A growing number of schools are relaxing their restrictions and opening their doors to children with coughs, sore throats and other symptoms.

This is a stark difference from strict guidelines during the COVID-19 pandemic, when parents were advised to keep students home at the same times. any signs of illness.

California is one of the states that has relaxed its restrictions, as outlined on the state health department website.

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Students can attend school or daycare even if they have a cough and cold symptomsincluding a runny or stuffy nose, sneezing, congestion, or body aches, with the exception of those who also have a fever, uncontrolled coughing fits, or difficulty breathing.

Children who have a headache or stiffness and pain in the neck can also attend school without having a concussion or infection, according to the California Department of Public Health (CDPH).

Sick child at school.

A growing number of schools are relaxing restrictions and opening their doors to children with coughs, sore throats and other symptoms. (iStock)

The Golden State also allows children to go to school with conjunctivitis, as long as they do not have vision problems, pain or injuries.

Stomach pain is also okay, unless it is due to an injury, vomiting, diarrhea, or fever.

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In some cases, students may even attend with earache, diarrhea or wheezing, depending on health department guidelines.

California has also updated recommendations for people who test positive for COVID-19, the CDPH said in an email to Fox News Digital.

Although those who test positive are still advised to monitor symptoms and stay home if they have a fever and feel sick, the days of mandatory quarantines appear to be over.

Girl in the nurses office

The state of California has relaxed its restrictions, as outlined on the state health department’s website, and has opened its school doors to children with coughs, sore throats and other symptoms. (iStock)

“Instead of staying home for a minimum of five days, people can return to work or school when they start to feel better, meaning their symptoms are mild and improving, and they have been fever-free for a full day ( 24 hours) without the use of fever-reducing medications,” the CDPH told Fox News Digital.

The department still recommends 10 days of mask wearing for students who test positive for COVID or respiratory symptoms.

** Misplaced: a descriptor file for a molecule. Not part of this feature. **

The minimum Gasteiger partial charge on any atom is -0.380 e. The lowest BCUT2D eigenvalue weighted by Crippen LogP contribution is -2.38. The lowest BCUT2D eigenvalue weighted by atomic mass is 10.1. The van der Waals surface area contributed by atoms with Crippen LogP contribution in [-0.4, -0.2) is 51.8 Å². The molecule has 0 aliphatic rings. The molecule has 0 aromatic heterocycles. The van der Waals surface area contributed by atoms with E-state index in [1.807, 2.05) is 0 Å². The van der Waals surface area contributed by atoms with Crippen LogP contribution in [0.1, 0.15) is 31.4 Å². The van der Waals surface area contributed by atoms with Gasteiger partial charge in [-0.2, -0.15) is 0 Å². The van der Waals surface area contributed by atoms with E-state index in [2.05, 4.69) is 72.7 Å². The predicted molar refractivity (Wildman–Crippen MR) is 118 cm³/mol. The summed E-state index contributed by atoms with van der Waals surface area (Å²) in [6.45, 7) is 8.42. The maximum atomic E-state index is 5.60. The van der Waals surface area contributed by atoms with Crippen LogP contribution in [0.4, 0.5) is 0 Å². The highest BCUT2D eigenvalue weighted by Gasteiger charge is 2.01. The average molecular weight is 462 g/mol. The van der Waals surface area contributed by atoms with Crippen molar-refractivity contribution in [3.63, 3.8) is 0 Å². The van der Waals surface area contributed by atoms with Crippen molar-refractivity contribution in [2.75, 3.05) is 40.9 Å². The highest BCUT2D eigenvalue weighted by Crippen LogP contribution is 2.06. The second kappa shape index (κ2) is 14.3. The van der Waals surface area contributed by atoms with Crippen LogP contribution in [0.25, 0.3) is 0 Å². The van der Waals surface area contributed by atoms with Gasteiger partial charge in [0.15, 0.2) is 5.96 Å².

“Instead of staying home for a minimum of five days, people can return to work or school when they start to feel better.”

The state has also relaxed its guidelines on COVID testing.

“People who have been exposed to a confirmed case of COVID-19 and do not have symptoms of COVID-19 are only recommended to get tested if they are at increased risk of severe illness and would benefit from treatment OR if they have contact with people who are at higher risk of severe COVID-19 infection,” the agency said.

“The reason for these changes is that we are now in a different time with reduced impacts of COVID-19 compared to previous years due to widespread immunity to vaccination and/or natural infection, and readily available treatments for infected people.” , the CDPH added.

Sick child at home

A child who has a fever along with another symptom or sign of illness should not attend school or child care, according to the CDPH. (iStock)

The city of Boston, Massachusetts, has also relaxed its stay-at-home restrictions for sick children.

On the Boston Public Schools website, the district states that students can attend with “common” respiratory infections.

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“If the child does not have a fever, does not appear to have decreased activity, or other symptoms, he or she does not need to be kept home,” the guidance says.

Students can also attend if they have vomited once in the last 24 hours, but vomiting two or more times is reason to stay home, the district stated.

Recommendations from public health agencies

The Centers for Disease Control and Prevention (CDC) is still following stricter guidelines, stating that people with symptoms of respiratory or gastrointestinal infections, such as cough, fever, sore throat, vomiting or diarrhea, should stay home.

The CDC also recommends that anyone who experiences symptoms of COVID-19 get tested for the virus immediately.

Infant flu mom